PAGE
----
The “history” part of alternate history has become fuzzy with this novel, as is only natural in a book taking place more than twenty years later in a universe where the British used warlocks to fight superhuman Nazis (and thus ending the war early). It doesn’t really feel like an alternate history novel in the Harry Turtledove sort of way, but is something unique that is brilliantly well-written with some of the most memorable literary characters in recent memory. Although The Coldest War doesn’t have as many amazing single moments as Bitter Seeds, and it takes a bit longer to get rolling, it is a worthy sequel to arguably one of the best science fiction novels of the 21st century.

Film Review: Batman: Year One (2012)

Batman: Year One
Directed by Lauren Montgomery & Sam Liu
Based on work by Frank Miller

Rating: A-

Frank Miller has two very important legacies in the history of Batman. The first of these is The Dark Knight Returns, a completely non-canon alternate reality story in which Batman comes out of retirement in middle age to kick some more ass and act like a total asshole. It is often seen as one of the great comic book stories of all time, but portrays Batman as chauvinistic and completely unlikable in attempt to make a grittier version of the dark knight. It is criminally overrated.

The second and far superior story that Miller contributed to the history of Batman is Batman: Year One, an aptly titled telling of Batman’s first year fighting crime as the caped crusader while future police commissioner James Gordon endures his first year on the force in Gotham as an honest man in a dishonest police department. Gordon is really the main character of the story; almost all of the narrative is from Gordon himself, voiced perfectly by Bryan Cranston of Breaking Bad fame in this film version. Catwoman also appears in an almost-so-minor-it’s-pointless supporting role, portrayed very capably by Eliza Dushku. Katee Sackhoff of Battlestar Galactica is Detective Essen, Alex Rocco is mob boss Carmine Falcone, and Benjamin McKenzie is Batman himself.

A film adaptation that takes the source material and translates it to the screen exactly is almost pointless, but thoroughly enjoyable anyway. Although there is absolutely nothing different about it, seeing the film is a lot like reading the original story for the first time, and that has value. The voice cast is almost entirely stellar, although Batman could have been better cast. The visuals are perfect, and the entire production makes for an animated film that is just as enjoyable as the Christopher Nolan live action films. That being said, if you have already read the book, there is nothing new to experience here. Still, if you can appreciate a quality transfer between two mediums, Batman: Year One will be enjoyed.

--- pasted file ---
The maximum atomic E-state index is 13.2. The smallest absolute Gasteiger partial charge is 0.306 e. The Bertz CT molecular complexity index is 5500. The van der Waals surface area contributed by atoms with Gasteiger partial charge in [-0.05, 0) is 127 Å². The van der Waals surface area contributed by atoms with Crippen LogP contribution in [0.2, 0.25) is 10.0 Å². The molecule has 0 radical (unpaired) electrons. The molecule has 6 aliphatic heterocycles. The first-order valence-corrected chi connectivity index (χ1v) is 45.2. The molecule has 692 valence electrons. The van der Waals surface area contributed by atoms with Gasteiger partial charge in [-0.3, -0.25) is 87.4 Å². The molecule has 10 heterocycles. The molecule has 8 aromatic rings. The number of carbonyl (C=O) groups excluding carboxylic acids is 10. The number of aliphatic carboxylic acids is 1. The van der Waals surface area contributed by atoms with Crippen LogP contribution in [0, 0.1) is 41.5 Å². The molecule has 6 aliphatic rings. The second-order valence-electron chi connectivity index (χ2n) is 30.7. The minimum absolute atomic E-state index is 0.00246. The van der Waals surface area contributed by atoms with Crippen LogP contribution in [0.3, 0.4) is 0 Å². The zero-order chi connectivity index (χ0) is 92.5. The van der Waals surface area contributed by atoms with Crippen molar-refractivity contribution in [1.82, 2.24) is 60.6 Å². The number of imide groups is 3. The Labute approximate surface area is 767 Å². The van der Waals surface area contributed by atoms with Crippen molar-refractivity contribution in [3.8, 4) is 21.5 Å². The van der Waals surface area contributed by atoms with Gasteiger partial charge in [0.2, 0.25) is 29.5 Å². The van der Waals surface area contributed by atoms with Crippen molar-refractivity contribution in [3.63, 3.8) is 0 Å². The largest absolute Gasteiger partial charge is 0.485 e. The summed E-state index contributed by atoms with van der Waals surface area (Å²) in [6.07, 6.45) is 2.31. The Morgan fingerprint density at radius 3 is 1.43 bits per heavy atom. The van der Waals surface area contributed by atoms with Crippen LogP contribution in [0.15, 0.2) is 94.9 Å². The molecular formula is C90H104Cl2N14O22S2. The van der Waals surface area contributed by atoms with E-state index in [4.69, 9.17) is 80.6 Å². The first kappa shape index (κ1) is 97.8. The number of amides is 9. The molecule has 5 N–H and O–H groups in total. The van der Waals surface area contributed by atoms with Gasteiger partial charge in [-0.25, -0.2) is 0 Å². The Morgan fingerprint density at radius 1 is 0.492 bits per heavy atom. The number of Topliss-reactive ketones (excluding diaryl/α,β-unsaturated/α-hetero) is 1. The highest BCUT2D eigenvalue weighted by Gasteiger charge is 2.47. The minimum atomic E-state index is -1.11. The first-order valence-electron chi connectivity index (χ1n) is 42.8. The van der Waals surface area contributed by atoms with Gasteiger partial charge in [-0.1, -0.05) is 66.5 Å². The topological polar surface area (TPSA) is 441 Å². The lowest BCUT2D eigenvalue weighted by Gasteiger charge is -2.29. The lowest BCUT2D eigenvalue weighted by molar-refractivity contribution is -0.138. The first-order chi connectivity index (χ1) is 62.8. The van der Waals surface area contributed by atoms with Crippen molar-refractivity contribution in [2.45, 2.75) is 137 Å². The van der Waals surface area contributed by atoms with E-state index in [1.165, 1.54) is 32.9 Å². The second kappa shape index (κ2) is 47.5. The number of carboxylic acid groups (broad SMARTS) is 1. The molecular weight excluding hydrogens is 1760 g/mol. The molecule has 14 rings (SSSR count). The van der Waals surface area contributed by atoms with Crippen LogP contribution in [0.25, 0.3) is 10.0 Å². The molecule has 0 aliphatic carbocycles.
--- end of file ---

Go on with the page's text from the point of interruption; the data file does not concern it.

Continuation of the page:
Comic Review: New X-Men – E is for Extinction (2001)

New X-MenE is for Extinction (2001)
Written by Grant Morrison, Art by Frank Quitely

Rating: A-

Grant Morrison and Frank Quitely becoming the creative team of the newly retitled New X-Men was a very successful effort to revitalize the X-Men brand. After a few years of being relatively forgettable, Morrison and Quitely made changes to the team that still play a major part in the comics more than ten years later, and created elements that would be incorporated into the up-and-down film franchise.

E is for Extinction is the first story arch of their sizable tenure. It introduces the concept of secondary evolution, which has X-Men mainstay Beast changing from his old self into a more feline body, while telepath Emma Frost develops the secondary ability to change her whole body into nearly impenetrable diamond (a trait that is also shown in her minor appearance in X-Men Origins: Wolverine and her supporting role in X-Men First Class). Perhaps a more obvious change for the crew is that with this shift in creative teams the group has also shifted from individualized outfits to more basic and matching suits that emphasize that they are indeed a team of superheroes and don’t operate as individuals.

The story of E is for Extinction is outstanding; a new villain called Cassandra Nova is hellbent on destroying mutants to make way for what she claims will be the next phase of evolution. Although she doesn’t have the same level of charisma as Magneto or the pure cool factor of Apocalypse, she is a strong villain on the basis of the fact that she is so powerful that it is pretty terrifying. By the end of the three issues worth that comprise the storyline (and three-quarters of the trade release), she has managed to rack up a body count in the millions.

Morrison and Quitely have worked together a lot since this run, but E is for Extinction really made the X-Men cool again. The spirit of this book is so important because it modernized the X-Men in a way that was later carried on into Joss Whedon’s Astonishing X-Men and is still an important part of what the X-Men are. With all of this in mind, it is really essential reading for anyone with an interest in the X-Men in print.